The Association for Latin Teaching

respice prospice











   We were delighted to receive 51 entries for this year’s competition from 15 schools – record numbers for the competition! We were also very impressed with the high standard of entries, particularly in the Junior section, and we commend students and teachers for the hard work that had clearly been put in to prepare the readings. The passages, being quite long, present a challenge to readers and need thorough rehearsal before recording.

The best entrants read with no hesitations or stumbles at all, setting the bar very high. Generally candidates pronounced the sounds of Latin well, and we were particularly impressed with Ffion Shute’s nasalised final –m, which is often not observed by English readers. Both passages allowed for some very dramatic moments, and some entrants threw themselves into a spirited rendition and conveyed the emotion very well indeed.

Suggestions for improvement:

Given that the focus for this year was quantities, we were a little disappointed at how many errors were made with long and short vowels, as this is germane to the correct pronunciation of Latin. (I apologise for the omission of the macron on the ‘o’ of ‘clamore’. Well done those who ignored me and read the word correctly in any case!).

Occasionally English vowels slipped in, particularly English ‘yew’ for ‘u’! This was particularly noticeable with names (Die-do for Dido, Die-ogenes for Diogenes).

There also seems to be some uncertainty about the accentuation of words: the accent in Latin goes on the penultimate syllable if this is 'heavy' or long, and the antepenultimate if the penultimate is 'light' (short). This needs to be observed even when reading poetry. Most Latin poetry when read aloud exhibits a tension between the word-stress and the verse ictus, a 'beat' falling in hexameter verse upon the first syllable of the foot.

Elisions in poetry can be difficult to deal with, and we suggest that they are not made mechanically when this interferes with the sense or phrasing of the words. For example, it seems better to pronounce both syllables in ‘tandem his’, ‘etiam hiberno’ and ‘ego has’. There is rich evidence that the Romans did not fully elide, i.e. drop, final long vowels but shortened them (correption).

Another challenge in poetry is when enjambment occurs between lines of poetry. Very many candidates observed it very well, but some showed their uncertainty about the meaning by failing to make appropriate enjambement.

We would encourage teachers and candidates to listen to the winning entries to get an idea of the standard that can be reached. Please do continue to enter in future years!

Adjudicators: John Hazel,  Hilary Walters

Junior Text

Cambridge Latin Course Stage 17 p78-79 ‘tumultus II’

lines 9-28 (‘faber per fenestram ... te defendebat.’)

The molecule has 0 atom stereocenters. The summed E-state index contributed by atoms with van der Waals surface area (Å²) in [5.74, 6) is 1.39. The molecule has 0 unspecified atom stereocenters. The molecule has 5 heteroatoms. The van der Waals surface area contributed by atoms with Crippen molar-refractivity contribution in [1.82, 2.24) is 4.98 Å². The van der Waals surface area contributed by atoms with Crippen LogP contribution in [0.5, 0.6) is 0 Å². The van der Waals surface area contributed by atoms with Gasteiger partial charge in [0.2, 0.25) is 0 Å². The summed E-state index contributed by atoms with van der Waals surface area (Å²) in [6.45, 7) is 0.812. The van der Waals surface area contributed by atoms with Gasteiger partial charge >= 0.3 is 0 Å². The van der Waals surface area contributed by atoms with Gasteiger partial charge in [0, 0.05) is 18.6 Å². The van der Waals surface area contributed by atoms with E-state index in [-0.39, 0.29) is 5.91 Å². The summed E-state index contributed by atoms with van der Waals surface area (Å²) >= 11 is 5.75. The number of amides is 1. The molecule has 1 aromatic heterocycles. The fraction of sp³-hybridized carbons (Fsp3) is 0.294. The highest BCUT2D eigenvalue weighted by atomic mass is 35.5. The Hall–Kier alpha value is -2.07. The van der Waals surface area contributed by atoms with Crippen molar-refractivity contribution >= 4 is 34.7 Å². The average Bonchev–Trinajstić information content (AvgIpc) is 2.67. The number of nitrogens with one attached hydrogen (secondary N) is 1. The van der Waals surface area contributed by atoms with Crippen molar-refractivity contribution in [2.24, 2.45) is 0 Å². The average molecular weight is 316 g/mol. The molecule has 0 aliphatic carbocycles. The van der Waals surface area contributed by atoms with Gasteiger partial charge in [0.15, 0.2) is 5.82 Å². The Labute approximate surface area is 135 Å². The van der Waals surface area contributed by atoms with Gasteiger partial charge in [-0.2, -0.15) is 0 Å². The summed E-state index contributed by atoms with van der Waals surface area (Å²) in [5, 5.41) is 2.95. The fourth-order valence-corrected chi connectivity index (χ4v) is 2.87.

ARLT Latin Reading Competition

 2018 - results

Senior  Text

Virgil, Aeneid, 4.296–319

at rēgīna dolōs (quis fallere possit amantem?)

praesēnsit, mōtūsque excēpit prīma futūrōs

omnia tūta timēns. eadem impia Fāma furentī

dētulit armāri classem cursumque parārī.

saevit inops animī tōtamque incēnsa per urbem         300

bacchātur, quālis commōtīs excita sacrīs

Thӯias, ubi audītō stimulant trietērica Bacchō

orgia nocturnusque vocat clāmore Cithaerōn.

tandem hīs Aenēān compellat vōcibus ultrō:

‘dissimulāre etiam sperāsti, perfide, tantum               305

posse nefās tacitusque meā dēcēdere terrā?

nec tē noster amor nec tē data dextera quondam

nec moritūra tenet crūdēlī fūnere Dīdō?

quīn etiam hībernō mōlīrī sīdere classem

et mediīs properās Aquilōnibus īre per altum,             310

crūdēlis? quid, sī nōn arva aliēna domōsque

ignōtās peterēs, et Trōia antīqua manēret,

Trōia per undōsum peterētur classibus aequor?

mēne fugis? per ego hās lacrimās dextramque tuam tē

(quando aliud mihi iam miserae nihil ipsa relīquī),       315

per cōnūbia nostra, per inceptōs hymenaeōs,

sī bene quid dē tē meruī, fuit aut tibi quicquam

dulce meum, miserēre domūs lābentis et istam,

ōrō, sī quis adhūc precibus locus, exue mentem.

Senior section:

1. Esme Sayal

Nottingham Girls’ H.S.


2. = Garance Levy

Liverpool Bluecoat School


2. = Duncan Tarboton

Tiffin School


Highly commended

Katie Cowan

St Andrew’s School

Kae Kaneko


Tess Mitchell-Thomas

Nottingham Girls’ H.S.

Ellie Smyk

Bristol Grammar School

Intermediate Section

1. Tom Fox

Landmark International


2. Karen Guo

Independent candidate


Highly commended

Kimberley Cota

Liverpool Bluecoat School

Deniz Rad

Liverpool Bluecoat School

Euan O’Connor

Tiffin School

Junior section

1. Olivia Gregg

Chelmsford County H.S.G


2. = Angelina Seo Yeon Lee



2. = Hyeseung Jeong



3. Ffion Shute

Independent candidate


Highly commended

Teigue Bromham

Landmark International

Chaeghang Jeong


Georgiy Lesyuk

Tiffin School

Adam Rashid-Thomas

Bristol Grammar

Emilia Stephenson

Liverpool Bluecoat  School

Will Tillotson

Tiffin School

Adjudicators’ report: